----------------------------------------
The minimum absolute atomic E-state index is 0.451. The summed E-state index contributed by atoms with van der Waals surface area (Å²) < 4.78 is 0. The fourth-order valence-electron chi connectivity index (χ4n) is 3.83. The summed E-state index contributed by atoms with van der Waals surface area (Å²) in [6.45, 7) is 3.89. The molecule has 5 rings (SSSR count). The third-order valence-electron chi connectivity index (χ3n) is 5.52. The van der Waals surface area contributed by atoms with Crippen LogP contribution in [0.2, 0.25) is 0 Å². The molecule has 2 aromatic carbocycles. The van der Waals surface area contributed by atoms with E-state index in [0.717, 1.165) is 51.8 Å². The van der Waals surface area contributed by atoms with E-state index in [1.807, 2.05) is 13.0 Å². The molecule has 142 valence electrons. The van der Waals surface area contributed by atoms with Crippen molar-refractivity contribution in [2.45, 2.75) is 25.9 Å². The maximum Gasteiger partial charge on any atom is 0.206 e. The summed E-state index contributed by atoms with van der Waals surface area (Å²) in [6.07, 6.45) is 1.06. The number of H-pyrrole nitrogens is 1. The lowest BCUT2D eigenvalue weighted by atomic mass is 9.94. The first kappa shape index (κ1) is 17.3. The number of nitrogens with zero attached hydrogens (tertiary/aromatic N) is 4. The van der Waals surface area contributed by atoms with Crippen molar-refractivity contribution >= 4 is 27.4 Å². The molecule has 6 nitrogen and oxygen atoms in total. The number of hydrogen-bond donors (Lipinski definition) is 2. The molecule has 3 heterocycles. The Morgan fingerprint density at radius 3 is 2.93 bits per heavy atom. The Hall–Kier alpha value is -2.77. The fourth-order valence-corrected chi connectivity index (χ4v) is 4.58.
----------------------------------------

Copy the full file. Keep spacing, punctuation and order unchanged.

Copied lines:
The minimum absolute atomic E-state index is 0.451. The summed E-state index contributed by atoms with van der Waals surface area (Å²) < 4.78 is 0. The fourth-order valence-electron chi connectivity index (χ4n) is 3.83. The summed E-state index contributed by atoms with van der Waals surface area (Å²) in [6.45, 7) is 3.89. The molecule has 5 rings (SSSR count). The third-order valence-electron chi connectivity index (χ3n) is 5.52. The van der Waals surface area contributed by atoms with Crippen LogP contribution in [0.2, 0.25) is 0 Å². The molecule has 2 aromatic carbocycles. The van der Waals surface area contributed by atoms with E-state index in [0.717, 1.165) is 51.8 Å². The van der Waals surface area contributed by atoms with E-state index in [1.807, 2.05) is 13.0 Å². The molecule has 142 valence electrons. The van der Waals surface area contributed by atoms with Crippen molar-refractivity contribution in [2.45, 2.75) is 25.9 Å². The maximum Gasteiger partial charge on any atom is 0.206 e. The summed E-state index contributed by atoms with van der Waals surface area (Å²) in [6.07, 6.45) is 1.06. The number of H-pyrrole nitrogens is 1. The lowest BCUT2D eigenvalue weighted by atomic mass is 9.94. The first kappa shape index (κ1) is 17.3. The number of nitrogens with zero attached hydrogens (tertiary/aromatic N) is 4. The van der Waals surface area contributed by atoms with Crippen molar-refractivity contribution >= 4 is 27.4 Å². The molecule has 6 nitrogen and oxygen atoms in total. The number of hydrogen-bond donors (Lipinski definition) is 2. The molecule has 3 heterocycles. The Morgan fingerprint density at radius 3 is 2.93 bits per heavy atom. The Hall–Kier alpha value is -2.77. The fourth-order valence-corrected chi connectivity index (χ4v) is 4.58.